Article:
Broken Contracts

Contracts are simply agreements between two or more individuals, businesses, organizations, or government organizations to do – or not do – something in exchange for something of value. They can range from the "deal on a handshake," to oral promises, to formal written documents. Contracts are not always set in stone as they can be changed. Sometimes the change may be oral, and sometimes a change is required to be in writing with formal notice. Still other times, the parties' past business conduct can determine whether there is a contract, and even what the terms might include.


A breach of contract occurs when one side does not live up to his/her/its side of the bargain. Examples of a "breach" are where one party refuses to perform, or does something against the intent of the contract, or where one side makes it impossible for the other side to perform. The law provides various remedies for breach of contract, including reimbursement, or compensatory damages; foreseeable consequential and incidental damages; possibly liquidated damages; and attorneys' fees and costs.

In certain situations, the law would allow rescission of the contract, which means that the agreement is cancelled, and both sides excused from any further performance. And in still others, such as in real estate cases or cases involving other unique property, one remedy would allow a court order requiring specific performance, meaning the court orders the parties to perform exactly as the contract specified.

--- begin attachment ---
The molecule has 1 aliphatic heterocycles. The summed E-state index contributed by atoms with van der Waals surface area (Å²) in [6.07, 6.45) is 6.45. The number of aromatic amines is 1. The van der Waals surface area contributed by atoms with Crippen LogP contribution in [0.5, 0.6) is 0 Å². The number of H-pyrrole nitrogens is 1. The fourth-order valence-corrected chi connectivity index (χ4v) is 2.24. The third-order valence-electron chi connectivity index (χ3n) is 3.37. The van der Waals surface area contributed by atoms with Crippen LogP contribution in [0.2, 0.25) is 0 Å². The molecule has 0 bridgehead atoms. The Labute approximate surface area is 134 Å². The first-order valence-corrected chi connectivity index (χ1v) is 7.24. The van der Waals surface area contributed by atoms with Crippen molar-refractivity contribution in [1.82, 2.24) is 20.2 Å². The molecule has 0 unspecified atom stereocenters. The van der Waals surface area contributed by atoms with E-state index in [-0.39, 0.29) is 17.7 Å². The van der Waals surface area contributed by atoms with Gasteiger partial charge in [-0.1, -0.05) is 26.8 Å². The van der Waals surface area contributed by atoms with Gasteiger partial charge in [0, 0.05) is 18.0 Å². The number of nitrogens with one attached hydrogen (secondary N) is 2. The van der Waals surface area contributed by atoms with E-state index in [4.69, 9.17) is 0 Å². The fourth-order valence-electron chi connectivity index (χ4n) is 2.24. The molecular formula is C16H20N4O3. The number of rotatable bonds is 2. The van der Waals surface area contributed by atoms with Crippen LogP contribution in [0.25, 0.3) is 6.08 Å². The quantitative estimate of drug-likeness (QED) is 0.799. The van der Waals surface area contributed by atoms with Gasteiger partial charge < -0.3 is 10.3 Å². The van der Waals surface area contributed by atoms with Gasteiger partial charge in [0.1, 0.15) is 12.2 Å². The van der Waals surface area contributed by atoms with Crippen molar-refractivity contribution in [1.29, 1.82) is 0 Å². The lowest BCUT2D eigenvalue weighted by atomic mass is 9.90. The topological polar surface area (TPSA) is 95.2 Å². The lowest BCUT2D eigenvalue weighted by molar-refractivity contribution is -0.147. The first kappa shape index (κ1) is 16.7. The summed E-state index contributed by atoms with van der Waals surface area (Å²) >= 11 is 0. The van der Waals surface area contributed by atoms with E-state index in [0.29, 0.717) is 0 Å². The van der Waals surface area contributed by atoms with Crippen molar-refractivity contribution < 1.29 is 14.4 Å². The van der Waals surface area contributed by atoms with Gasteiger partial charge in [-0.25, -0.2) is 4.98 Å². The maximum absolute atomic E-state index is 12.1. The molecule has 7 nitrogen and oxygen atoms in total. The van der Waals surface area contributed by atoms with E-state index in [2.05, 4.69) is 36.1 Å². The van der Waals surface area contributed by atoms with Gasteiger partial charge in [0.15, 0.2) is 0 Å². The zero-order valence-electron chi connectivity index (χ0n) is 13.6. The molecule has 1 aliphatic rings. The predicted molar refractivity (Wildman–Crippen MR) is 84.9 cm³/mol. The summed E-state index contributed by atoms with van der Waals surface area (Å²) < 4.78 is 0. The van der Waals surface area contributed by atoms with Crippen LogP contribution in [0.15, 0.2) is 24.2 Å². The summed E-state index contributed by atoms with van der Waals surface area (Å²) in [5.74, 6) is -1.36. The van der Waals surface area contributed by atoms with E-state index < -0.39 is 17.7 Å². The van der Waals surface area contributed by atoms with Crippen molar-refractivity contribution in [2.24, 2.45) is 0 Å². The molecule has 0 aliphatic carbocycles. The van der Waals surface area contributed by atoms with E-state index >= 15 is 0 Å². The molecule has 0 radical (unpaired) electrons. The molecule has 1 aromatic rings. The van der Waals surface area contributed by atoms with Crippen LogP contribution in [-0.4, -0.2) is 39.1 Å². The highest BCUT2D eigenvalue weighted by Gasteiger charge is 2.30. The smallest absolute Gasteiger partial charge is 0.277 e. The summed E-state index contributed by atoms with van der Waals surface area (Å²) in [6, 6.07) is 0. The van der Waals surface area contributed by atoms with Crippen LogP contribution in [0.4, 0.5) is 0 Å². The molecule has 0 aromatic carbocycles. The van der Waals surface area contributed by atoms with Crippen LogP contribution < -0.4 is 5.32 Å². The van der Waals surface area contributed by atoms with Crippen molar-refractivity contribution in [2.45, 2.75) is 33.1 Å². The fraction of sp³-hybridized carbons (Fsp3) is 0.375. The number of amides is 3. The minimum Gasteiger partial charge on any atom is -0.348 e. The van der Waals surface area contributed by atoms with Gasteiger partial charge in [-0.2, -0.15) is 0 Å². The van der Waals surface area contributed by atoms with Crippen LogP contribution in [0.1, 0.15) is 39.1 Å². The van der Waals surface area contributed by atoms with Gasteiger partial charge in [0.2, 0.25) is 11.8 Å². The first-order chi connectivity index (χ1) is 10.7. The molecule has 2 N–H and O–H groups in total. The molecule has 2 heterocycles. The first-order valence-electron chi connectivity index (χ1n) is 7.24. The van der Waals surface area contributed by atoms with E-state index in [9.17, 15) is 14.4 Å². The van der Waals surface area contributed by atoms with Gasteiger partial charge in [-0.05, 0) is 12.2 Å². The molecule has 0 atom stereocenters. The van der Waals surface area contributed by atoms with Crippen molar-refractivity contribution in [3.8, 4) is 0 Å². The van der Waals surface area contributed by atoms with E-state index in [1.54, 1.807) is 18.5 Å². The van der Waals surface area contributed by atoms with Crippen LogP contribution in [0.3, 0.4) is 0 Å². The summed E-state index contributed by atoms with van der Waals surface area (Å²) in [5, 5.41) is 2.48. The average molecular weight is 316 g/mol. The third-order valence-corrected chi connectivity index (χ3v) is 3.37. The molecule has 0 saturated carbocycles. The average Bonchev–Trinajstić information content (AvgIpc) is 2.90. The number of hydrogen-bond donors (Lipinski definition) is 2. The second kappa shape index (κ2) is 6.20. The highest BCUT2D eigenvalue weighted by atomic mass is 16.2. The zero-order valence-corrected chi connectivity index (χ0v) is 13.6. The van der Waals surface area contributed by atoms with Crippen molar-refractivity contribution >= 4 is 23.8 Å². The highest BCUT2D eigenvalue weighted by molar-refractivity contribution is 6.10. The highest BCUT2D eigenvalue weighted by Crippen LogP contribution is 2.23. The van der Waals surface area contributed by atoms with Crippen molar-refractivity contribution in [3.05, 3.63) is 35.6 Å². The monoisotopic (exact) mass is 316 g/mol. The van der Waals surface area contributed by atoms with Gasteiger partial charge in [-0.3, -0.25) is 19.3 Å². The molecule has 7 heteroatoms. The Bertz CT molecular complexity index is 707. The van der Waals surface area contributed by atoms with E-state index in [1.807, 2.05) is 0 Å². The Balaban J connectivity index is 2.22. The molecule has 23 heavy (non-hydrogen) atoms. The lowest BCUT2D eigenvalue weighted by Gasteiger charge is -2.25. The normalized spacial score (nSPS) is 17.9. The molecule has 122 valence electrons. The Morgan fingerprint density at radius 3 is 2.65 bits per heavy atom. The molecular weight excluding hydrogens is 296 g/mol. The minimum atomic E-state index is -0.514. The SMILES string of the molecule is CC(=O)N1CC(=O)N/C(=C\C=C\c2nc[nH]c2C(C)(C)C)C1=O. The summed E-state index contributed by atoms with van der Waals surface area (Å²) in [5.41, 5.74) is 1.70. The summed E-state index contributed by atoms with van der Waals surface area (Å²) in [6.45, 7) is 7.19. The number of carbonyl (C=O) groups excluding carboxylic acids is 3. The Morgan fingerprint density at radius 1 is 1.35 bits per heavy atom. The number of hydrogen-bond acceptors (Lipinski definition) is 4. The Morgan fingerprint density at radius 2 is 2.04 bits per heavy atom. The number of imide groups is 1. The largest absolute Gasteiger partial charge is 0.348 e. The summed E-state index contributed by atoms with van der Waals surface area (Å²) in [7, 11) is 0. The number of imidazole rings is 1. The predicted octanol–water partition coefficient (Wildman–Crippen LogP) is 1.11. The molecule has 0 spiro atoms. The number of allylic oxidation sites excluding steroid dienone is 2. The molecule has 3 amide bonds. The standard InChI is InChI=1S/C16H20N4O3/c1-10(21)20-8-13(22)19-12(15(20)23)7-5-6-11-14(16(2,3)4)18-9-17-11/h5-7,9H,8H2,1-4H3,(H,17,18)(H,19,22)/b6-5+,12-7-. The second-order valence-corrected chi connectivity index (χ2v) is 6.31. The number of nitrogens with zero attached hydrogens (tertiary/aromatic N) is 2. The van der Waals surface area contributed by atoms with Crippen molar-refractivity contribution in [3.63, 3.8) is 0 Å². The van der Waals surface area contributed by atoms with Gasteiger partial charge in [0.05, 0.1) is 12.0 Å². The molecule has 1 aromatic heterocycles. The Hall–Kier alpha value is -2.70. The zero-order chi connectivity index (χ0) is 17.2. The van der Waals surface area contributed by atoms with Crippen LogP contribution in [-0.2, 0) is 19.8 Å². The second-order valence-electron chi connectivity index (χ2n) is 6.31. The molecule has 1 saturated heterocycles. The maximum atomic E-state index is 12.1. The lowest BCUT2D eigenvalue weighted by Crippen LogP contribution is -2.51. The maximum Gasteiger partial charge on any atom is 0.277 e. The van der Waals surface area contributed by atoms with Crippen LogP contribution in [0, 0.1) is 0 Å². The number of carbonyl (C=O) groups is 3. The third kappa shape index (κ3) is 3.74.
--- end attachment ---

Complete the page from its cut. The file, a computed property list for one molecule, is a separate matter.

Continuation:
As simple as the concept of "contract" seems, they can be complicated and their litigation can be thorny. There is no one rule that can be applied to every contract, and they must be reviewed on a case–by–case basis. In Montana, cases involving written contracts must be brought within eight years (oral contracts are limited to five years, and some obligations are limited to three years). M.C.A. 27–2–202 . Let Waddell & Magan review your contract dispute.

Representative Case:

Breach of Premarital Contract

Premarital contract was breached by the estate of a wealthy woman. Per the agreement, the estate was liable to pay the widower seven thousand dollars ($7,000.00) per month, but refused. Despite the estate hiring the former Attorney General of the State of Texas, the former Chief Justice of the Supreme Court of Texas, the fourth largest law firm in Texas and two additional law firms, the estate settled for well into seven figures. We were associated by another firm in handling this case.*

*Results obtained depend on the facts of each case. Since every case is different, similar results may not be obtained in your case.